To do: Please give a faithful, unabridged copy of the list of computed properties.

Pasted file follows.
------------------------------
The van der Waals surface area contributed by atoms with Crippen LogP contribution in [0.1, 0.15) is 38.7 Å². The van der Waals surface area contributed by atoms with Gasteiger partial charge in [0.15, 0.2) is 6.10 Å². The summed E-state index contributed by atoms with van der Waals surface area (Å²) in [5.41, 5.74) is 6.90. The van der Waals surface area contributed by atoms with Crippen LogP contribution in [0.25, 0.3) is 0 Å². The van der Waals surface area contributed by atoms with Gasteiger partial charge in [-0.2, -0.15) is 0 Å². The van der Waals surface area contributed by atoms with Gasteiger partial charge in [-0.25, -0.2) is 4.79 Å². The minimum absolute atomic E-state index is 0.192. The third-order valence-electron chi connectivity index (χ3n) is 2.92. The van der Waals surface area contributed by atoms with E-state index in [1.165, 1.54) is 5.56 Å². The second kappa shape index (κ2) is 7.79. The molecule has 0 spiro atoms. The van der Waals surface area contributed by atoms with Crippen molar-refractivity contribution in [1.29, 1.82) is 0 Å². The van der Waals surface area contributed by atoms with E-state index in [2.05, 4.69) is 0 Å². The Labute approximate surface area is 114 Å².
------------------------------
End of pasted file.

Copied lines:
The van der Waals surface area contributed by atoms with Crippen LogP contribution in [0.1, 0.15) is 38.7 Å². The van der Waals surface area contributed by atoms with Gasteiger partial charge in [0.15, 0.2) is 6.10 Å². The summed E-state index contributed by atoms with van der Waals surface area (Å²) in [5.41, 5.74) is 6.90. The van der Waals surface area contributed by atoms with Crippen LogP contribution in [0.25, 0.3) is 0 Å². The van der Waals surface area contributed by atoms with Gasteiger partial charge in [-0.2, -0.15) is 0 Å². The van der Waals surface area contributed by atoms with Gasteiger partial charge in [-0.25, -0.2) is 4.79 Å². The minimum absolute atomic E-state index is 0.192. The third-order valence-electron chi connectivity index (χ3n) is 2.92. The van der Waals surface area contributed by atoms with E-state index in [1.165, 1.54) is 5.56 Å². The second kappa shape index (κ2) is 7.79. The molecule has 0 spiro atoms. The van der Waals surface area contributed by atoms with Crippen molar-refractivity contribution in [1.29, 1.82) is 0 Å². The van der Waals surface area contributed by atoms with E-state index in [2.05, 4.69) is 0 Å². The Labute approximate surface area is 114 Å².